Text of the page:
Mohair velvet is a fabric much sought after by interior designers. It is sold in a wide range of qualities and is sometimes used as a generic term for velvets when, in fact, there are very many differing and sometimes superior compositions available than just those made with ‘mohair’.
Velvet is a type of tufted fabric woven with a warp pile. It has a short dense pile of 3mm or less (‘plush’ has a pile longer than 3mm) and a distinctive feel. During production wires lift the yarn creating small loops which are either cut or left depending on the desired finish. Velvets tend to take colour very well and also tend to be hard-wearing with a high degree of suitability for varied uses; they were typically hard to clean but that problem is mostly solved with modern dry-cleaning.
What’s in a velvet?
Kashmir was probably the birth-place of velvet in the early 1300s but by the 16th Century Bruges had become the leading source of what at the time was a definitive luxury item. Luxury velvets are still made in Europe as well as in Asia.
The original velvets were typically silk velvet. With the passing of time and increasing technical sophistication it has become easily possible to make velvets from many natural and synthetic yarns. At KOTHEA we have velvets at the top end of the quality range made from fine yarns including Linen Velvet, Cashmere-Silk Velvet, Linen Velvet, Cotton Velvet, Wool Velvet and of course Mohair Velvet. Other velvets available in the market have compositions that include polyester, nylon, viscose, acetate or mixtures. Sometimes small amounts of lycra are included to give the fabric stretch.
Hotels, Yachts and many public places have strict requirements for fabrics both for fire retardancy and wear, usually measured in the UK by an abrasion test (commonly referred to as Martindale or ‘rub test’). Some of KOTHEA’s Mohair Velvets are highly suitable in such environemnts with a certified Martindale of 100,000 – which is more than the usual contract requirement of between 20,000 – 30,000.
We have many velvets of differing compositions (Silk Velvets, Cotton Velvets, Linen Velvets, etc.) and we were interested to see how one of the velvets, at the very highest end of our range, would perform. So we used SGS to test one of our Cashmere Silk Velvets (75% Cashmere 25% Silk).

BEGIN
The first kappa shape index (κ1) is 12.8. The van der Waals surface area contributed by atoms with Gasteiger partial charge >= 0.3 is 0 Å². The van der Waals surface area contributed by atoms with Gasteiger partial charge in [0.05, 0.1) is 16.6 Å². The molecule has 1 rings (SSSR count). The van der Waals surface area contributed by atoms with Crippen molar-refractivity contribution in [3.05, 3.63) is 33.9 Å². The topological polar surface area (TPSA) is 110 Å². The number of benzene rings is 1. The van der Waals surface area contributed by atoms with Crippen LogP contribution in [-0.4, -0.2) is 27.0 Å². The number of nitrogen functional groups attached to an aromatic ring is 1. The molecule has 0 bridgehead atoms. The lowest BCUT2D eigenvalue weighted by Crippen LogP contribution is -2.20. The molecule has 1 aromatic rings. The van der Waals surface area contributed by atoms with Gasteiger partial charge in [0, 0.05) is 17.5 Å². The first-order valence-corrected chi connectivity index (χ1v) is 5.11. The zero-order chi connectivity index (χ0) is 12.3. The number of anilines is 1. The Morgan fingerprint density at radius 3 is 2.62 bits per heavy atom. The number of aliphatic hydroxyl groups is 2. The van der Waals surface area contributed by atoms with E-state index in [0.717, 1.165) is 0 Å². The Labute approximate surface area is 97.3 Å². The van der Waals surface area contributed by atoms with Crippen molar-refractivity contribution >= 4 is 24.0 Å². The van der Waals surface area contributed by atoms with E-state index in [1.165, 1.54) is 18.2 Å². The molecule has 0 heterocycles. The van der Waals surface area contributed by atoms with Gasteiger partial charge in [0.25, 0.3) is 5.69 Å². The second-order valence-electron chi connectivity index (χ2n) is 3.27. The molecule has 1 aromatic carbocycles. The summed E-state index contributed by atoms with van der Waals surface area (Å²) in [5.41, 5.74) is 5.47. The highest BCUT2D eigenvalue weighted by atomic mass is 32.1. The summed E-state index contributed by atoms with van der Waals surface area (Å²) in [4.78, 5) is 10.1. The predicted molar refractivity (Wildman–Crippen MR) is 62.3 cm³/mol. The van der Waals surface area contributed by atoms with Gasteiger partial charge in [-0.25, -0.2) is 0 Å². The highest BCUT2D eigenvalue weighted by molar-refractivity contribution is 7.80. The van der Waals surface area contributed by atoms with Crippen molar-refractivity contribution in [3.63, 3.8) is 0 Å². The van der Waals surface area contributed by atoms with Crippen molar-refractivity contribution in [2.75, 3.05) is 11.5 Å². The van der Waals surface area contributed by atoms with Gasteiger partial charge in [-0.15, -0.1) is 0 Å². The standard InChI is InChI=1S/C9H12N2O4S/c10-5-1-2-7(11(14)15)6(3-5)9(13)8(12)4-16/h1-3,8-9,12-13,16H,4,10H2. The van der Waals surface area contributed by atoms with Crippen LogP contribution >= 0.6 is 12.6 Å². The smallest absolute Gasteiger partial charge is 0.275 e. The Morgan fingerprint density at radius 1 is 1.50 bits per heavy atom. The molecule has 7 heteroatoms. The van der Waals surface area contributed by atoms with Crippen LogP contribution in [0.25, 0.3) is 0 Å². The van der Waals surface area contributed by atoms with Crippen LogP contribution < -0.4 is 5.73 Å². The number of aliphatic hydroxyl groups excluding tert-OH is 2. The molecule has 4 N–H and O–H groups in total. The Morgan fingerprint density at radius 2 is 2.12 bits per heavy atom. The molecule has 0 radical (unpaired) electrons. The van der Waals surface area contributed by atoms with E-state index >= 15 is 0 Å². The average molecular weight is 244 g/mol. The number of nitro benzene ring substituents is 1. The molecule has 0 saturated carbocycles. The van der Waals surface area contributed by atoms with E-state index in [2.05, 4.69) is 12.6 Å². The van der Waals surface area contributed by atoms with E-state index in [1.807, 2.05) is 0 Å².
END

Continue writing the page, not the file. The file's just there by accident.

The tests were undertaken in accordance with BSEN14455 (based on BSENISO12947) and a result of 13,000 rubs was obtained, which considering the perceived delicacy of the product was fantastic. 13,000 rubs makes the product suitable for light usage such as residential.
Some fabrics can be too fragile for use as upholstery unless knit backed. Knit backing is a process whereby, for example, a cotton polyester backing is applied to a lighter weight chenille, silk or cotton.
Essentially the fabric‘s life is increased with better durability and resilience. The handling characteristics of the fabric can be improved; and knit backing also helps prevent seam slippage.
The same principle applies for the fabric whether or not it is to be used for either upholstery or wall covering. There will certainly be other requirements for contract usage, say, in hotels and aviation and also other treatments like fire retardancy or stain protection would be required for contract upholstery.
We are often asked to recommend farbic treatment companies for flame retarding in contract installations. Most treatment comapanies offer other services such as; back coating fabric for walls, and stain resistance/repellency. There are several such companies in the UK and at various times we have used all of the following:
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